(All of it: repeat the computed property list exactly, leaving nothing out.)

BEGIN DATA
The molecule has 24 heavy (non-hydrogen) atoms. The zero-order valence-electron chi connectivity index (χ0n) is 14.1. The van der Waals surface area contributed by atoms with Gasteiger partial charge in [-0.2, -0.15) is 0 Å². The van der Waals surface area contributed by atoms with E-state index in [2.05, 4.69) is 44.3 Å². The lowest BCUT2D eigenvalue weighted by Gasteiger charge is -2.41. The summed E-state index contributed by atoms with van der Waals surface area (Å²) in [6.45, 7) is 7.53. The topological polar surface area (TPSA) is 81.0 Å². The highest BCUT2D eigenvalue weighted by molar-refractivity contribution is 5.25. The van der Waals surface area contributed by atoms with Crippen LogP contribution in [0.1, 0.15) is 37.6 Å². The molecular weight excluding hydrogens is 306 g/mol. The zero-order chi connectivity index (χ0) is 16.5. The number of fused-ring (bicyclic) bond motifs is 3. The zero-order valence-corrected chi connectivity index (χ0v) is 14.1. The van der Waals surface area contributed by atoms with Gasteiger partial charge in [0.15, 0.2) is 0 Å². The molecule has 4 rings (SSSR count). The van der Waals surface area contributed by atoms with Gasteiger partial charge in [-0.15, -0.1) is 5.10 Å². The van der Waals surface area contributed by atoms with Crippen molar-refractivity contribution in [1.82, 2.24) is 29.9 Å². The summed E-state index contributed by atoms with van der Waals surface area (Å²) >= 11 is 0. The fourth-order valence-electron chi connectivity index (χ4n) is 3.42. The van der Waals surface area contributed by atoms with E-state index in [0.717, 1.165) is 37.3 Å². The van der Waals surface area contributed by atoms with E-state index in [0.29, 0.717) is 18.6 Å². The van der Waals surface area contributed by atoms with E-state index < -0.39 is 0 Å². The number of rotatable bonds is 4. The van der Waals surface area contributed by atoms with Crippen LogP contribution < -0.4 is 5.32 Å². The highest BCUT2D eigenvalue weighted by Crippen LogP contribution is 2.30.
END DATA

The molecule has 24 heavy (non-hydrogen) atoms. The zero-order valence-electron chi connectivity index (χ0n) is 14.1. The van der Waals surface area contributed by atoms with Gasteiger partial charge in [-0.2, -0.15) is 0 Å². The van der Waals surface area contributed by atoms with E-state index in [2.05, 4.69) is 44.3 Å². The lowest BCUT2D eigenvalue weighted by Gasteiger charge is -2.41. The summed E-state index contributed by atoms with van der Waals surface area (Å²) in [6.45, 7) is 7.53. The topological polar surface area (TPSA) is 81.0 Å². The highest BCUT2D eigenvalue weighted by molar-refractivity contribution is 5.25. The van der Waals surface area contributed by atoms with Crippen LogP contribution in [0.1, 0.15) is 37.6 Å². The molecular weight excluding hydrogens is 306 g/mol. The zero-order chi connectivity index (χ0) is 16.5. The number of fused-ring (bicyclic) bond motifs is 3. The zero-order valence-corrected chi connectivity index (χ0v) is 14.1. The van der Waals surface area contributed by atoms with Gasteiger partial charge in [0.15, 0.2) is 0 Å². The molecule has 4 rings (SSSR count). The van der Waals surface area contributed by atoms with Gasteiger partial charge in [-0.15, -0.1) is 5.10 Å². The van der Waals surface area contributed by atoms with Crippen molar-refractivity contribution in [1.82, 2.24) is 29.9 Å². The summed E-state index contributed by atoms with van der Waals surface area (Å²) >= 11 is 0. The fourth-order valence-electron chi connectivity index (χ4n) is 3.42. The van der Waals surface area contributed by atoms with E-state index in [0.717, 1.165) is 37.3 Å². The van der Waals surface area contributed by atoms with E-state index in [0.29, 0.717) is 18.6 Å². The van der Waals surface area contributed by atoms with E-state index < -0.39 is 0 Å². The number of rotatable bonds is 4. The van der Waals surface area contributed by atoms with Crippen LogP contribution < -0.4 is 5.32 Å². The highest BCUT2D eigenvalue weighted by Crippen LogP contribution is 2.30.